The exciting thing about doing “Star Wars” right now though is everything is changing. We’ve got so many new films in the works and there’s so much new content of all sorts. It feels like we’re still really new in terms of the Marvel “Star Wars” Universe. We’re just barely a year into it at this point, right? So it’s exciting to see how things change and where things go. From my perspective I’ve still got a lot of stories to tell.
Our next big arc will, again, be something very different from the ones we’ve done before. You’ll kind of get a teaser of that at the end of “Rebel Jail.”
You mentioned new films. It just occurred to me that that there could potentially be some new toys added to your toy box this December with the release of “Rogue One: A Star Wars Story,” since that movie takes place just before “A New Hope” and your series is set shortly after that film.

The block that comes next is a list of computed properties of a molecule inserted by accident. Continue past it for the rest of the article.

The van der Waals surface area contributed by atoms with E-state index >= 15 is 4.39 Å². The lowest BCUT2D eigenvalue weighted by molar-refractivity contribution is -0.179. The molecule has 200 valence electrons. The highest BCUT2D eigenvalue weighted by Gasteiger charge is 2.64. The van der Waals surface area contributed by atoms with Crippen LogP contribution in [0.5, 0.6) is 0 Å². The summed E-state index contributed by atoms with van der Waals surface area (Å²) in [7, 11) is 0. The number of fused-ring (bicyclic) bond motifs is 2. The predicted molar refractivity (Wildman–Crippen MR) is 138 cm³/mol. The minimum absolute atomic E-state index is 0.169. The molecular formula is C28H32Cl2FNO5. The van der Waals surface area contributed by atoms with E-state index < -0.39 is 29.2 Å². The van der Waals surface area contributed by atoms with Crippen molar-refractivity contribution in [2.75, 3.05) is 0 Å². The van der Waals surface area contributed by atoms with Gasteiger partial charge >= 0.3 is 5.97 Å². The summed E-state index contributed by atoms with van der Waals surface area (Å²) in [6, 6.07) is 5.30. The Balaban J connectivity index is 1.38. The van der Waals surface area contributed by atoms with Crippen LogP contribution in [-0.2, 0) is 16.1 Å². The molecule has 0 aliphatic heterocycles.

Yeah, if any of that stuff is on the table I’d totally be down for it. Lucasfilm gives us tidbits every now and then; hints like, “Hey, you may want to play with something along these lines.” So yeah, we’re always happy to incorporate anything like that into the mix. My main goal with this has always been to make it feel like the original films; that tone, the look, the feel, the sound, and everything. I want it to remind you of why we all feel in love with “Star Wars.”
That said, we’re also trying to mix it up in terms of the characters and the settings we use. We’re not sticking exclusively to just stuff introduced in that first film or the original trilogy. We want to follow Luke, Han, and Leia, on new adventures. We don’t want to just do adventures that feel ancillary or unimportant. We want the book to feel like the next necessary chapter of their story.
“Star Wars” #17 goes on sale March 23 from Marvel Comics.